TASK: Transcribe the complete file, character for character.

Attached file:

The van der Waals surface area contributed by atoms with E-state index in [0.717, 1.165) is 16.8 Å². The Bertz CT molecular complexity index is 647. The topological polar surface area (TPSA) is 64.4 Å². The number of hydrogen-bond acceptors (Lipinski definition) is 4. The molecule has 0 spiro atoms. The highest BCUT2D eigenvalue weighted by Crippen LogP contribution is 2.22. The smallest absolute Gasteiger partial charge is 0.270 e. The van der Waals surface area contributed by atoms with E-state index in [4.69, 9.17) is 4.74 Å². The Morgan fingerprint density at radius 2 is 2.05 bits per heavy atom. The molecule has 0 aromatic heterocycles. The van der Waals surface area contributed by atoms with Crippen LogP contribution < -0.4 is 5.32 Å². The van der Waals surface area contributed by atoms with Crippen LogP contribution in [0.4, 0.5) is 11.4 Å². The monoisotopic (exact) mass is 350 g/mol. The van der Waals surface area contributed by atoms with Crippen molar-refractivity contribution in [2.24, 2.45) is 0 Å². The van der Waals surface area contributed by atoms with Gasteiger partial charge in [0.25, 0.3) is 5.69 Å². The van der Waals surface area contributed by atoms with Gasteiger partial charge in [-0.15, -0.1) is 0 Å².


The van der Waals surface area contributed by atoms with E-state index in [0.717, 1.165) is 16.8 Å². The Bertz CT molecular complexity index is 647. The topological polar surface area (TPSA) is 64.4 Å². The number of hydrogen-bond acceptors (Lipinski definition) is 4. The molecule has 0 spiro atoms. The highest BCUT2D eigenvalue weighted by Crippen LogP contribution is 2.22. The smallest absolute Gasteiger partial charge is 0.270 e. The van der Waals surface area contributed by atoms with E-state index in [4.69, 9.17) is 4.74 Å². The Morgan fingerprint density at radius 2 is 2.05 bits per heavy atom. The molecule has 0 aromatic heterocycles. The van der Waals surface area contributed by atoms with Crippen LogP contribution < -0.4 is 5.32 Å². The van der Waals surface area contributed by atoms with Crippen LogP contribution in [0.4, 0.5) is 11.4 Å². The monoisotopic (exact) mass is 350 g/mol. The van der Waals surface area contributed by atoms with Crippen molar-refractivity contribution in [2.24, 2.45) is 0 Å². The van der Waals surface area contributed by atoms with Gasteiger partial charge in [0.25, 0.3) is 5.69 Å². The van der Waals surface area contributed by atoms with Gasteiger partial charge in [-0.15, -0.1) is 0 Å².